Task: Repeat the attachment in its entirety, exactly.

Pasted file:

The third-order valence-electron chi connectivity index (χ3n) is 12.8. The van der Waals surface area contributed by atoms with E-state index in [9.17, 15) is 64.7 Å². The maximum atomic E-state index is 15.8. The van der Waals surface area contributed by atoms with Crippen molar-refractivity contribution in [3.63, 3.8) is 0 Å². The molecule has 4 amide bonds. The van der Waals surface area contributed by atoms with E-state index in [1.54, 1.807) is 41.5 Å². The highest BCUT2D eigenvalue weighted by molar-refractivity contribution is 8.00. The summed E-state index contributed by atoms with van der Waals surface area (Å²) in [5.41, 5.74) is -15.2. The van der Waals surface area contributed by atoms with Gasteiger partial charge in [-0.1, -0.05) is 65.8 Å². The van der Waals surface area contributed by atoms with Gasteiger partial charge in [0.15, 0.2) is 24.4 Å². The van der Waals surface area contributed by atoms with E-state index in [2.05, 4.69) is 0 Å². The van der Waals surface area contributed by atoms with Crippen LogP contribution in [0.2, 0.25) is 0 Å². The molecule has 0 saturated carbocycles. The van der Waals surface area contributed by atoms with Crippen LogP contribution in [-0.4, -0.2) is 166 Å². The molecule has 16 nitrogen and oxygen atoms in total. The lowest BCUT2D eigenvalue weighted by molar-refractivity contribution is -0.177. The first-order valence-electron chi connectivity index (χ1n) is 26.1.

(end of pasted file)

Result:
The third-order valence-electron chi connectivity index (χ3n) is 12.8. The van der Waals surface area contributed by atoms with E-state index in [9.17, 15) is 64.7 Å². The maximum atomic E-state index is 15.8. The van der Waals surface area contributed by atoms with Crippen molar-refractivity contribution in [3.63, 3.8) is 0 Å². The molecule has 4 amide bonds. The van der Waals surface area contributed by atoms with E-state index in [1.54, 1.807) is 41.5 Å². The highest BCUT2D eigenvalue weighted by molar-refractivity contribution is 8.00. The summed E-state index contributed by atoms with van der Waals surface area (Å²) in [5.41, 5.74) is -15.2. The van der Waals surface area contributed by atoms with Gasteiger partial charge in [-0.1, -0.05) is 65.8 Å². The van der Waals surface area contributed by atoms with Gasteiger partial charge in [0.15, 0.2) is 24.4 Å². The van der Waals surface area contributed by atoms with E-state index in [2.05, 4.69) is 0 Å². The van der Waals surface area contributed by atoms with Crippen LogP contribution in [0.2, 0.25) is 0 Å². The molecule has 0 saturated carbocycles. The van der Waals surface area contributed by atoms with Crippen LogP contribution in [-0.4, -0.2) is 166 Å². The molecule has 16 nitrogen and oxygen atoms in total. The lowest BCUT2D eigenvalue weighted by molar-refractivity contribution is -0.177. The first-order valence-electron chi connectivity index (χ1n) is 26.1.